An important note on personal statements and recommendation letters

The survey found a strong pattern amongst respondents who are now relying on personal statements and letters of recommendation to gain deeper insights into applicants’ personal experiences. However, this brings with it new challenges since these inputs are known to have low reliability (especially with new technology such as ChatGPT, Bard, or other AI) and are time-consuming to review, putting additional burden on admissions teams. Schools should continue to review their non-academic requirements to ensure that they are evidence-based, do not further bias against marginalized applicants, and support ongoing DEI and holistic admissions efforts in a positive way. 

Schools from states who already banned affirmative action or introduced anti-diversity legislation in some way: Holistic admissions takes center stage

Fifty-one percent of the survey respondents are from a state where there were already affirmative action restrictions and/or anti-diversity legislation, prior to the Supreme Court ruling. 

These respondents indicated that they were more advanced in their adoption of various strategies to ensure diversity at their schools.

Seventy percent of respondents use holistic admissions strategies to review their applicants; 38.5% revised their recruitment strategy; more than 15% increased Casper weight, and 15% are using a score for socioeconomic diversity.

The socioeconomic disadvantage scale, or S.E.D, was developed at University of California Davis (U.C. Davis) by Dr. Mark Henderson, Associate Dean for Admissions at the UC Davis School of Medicine. This scale could be what has inspired the 18% of respondents who indicated they’d be doing something similar. U.C. Davis, which is located in California, a state that has banned affirmative action since 1996, is one of the most diverse medical schools in the country. Acuity Insights hosted a webinar with Dr. Mark Henderson and Dr. Cynthia Perry, Associate Academic Dean for Admissions, Texas Tech, El Paso who both spoke to their strategies used to achieve their mission and diversity goals at their separate institutions.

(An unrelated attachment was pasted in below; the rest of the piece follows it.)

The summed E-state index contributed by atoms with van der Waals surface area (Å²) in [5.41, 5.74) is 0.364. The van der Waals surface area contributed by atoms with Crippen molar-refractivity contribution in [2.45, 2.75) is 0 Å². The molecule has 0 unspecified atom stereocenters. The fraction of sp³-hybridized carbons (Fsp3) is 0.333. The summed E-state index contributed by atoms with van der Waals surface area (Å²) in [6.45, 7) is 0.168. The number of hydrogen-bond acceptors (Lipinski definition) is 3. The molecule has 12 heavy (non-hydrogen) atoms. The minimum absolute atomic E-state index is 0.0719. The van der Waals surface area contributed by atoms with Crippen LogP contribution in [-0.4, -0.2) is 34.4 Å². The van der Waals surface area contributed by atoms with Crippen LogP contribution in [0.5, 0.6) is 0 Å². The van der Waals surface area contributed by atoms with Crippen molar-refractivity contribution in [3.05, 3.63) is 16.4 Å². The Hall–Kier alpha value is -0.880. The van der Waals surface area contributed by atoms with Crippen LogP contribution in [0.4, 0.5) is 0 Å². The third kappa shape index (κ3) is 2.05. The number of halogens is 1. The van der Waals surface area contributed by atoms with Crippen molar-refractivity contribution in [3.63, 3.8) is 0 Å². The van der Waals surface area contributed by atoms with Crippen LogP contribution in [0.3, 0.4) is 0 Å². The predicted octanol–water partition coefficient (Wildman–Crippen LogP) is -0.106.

For those who said they were already using holistic admissions practices, the survey asked if they are finding positive outcomes from adopting this strategy. The majority (54%) indicated that they have seen great results with their holistic admissions strategies or feel they are on a positive path and are experiencing partial success with their methods. 15% indicated that they have not achieved their goals, but believe they’re on a good path with a need for more effective strategies. 12% are unsure of the impact of their strategies as they are still gathering outcome data.

This data is a testament to the effectiveness of reviewing an applicant beyond simply academic scores. The 12% of respondents who are unsure may have only implemented holistic approaches more recently; and 15% remain optimistic and open to trying new approaches – both markers for a resilient admissions program that is willing to put in the effort to see positive and diverse outcomes.

Schools who are new to an affirmative action ban: Higher education’s robust response

Forty-three percent of respondents are from a state where affirmative action policies were allowed and had no anti-diversity legislation prior to the 2023 Supreme Court ruling.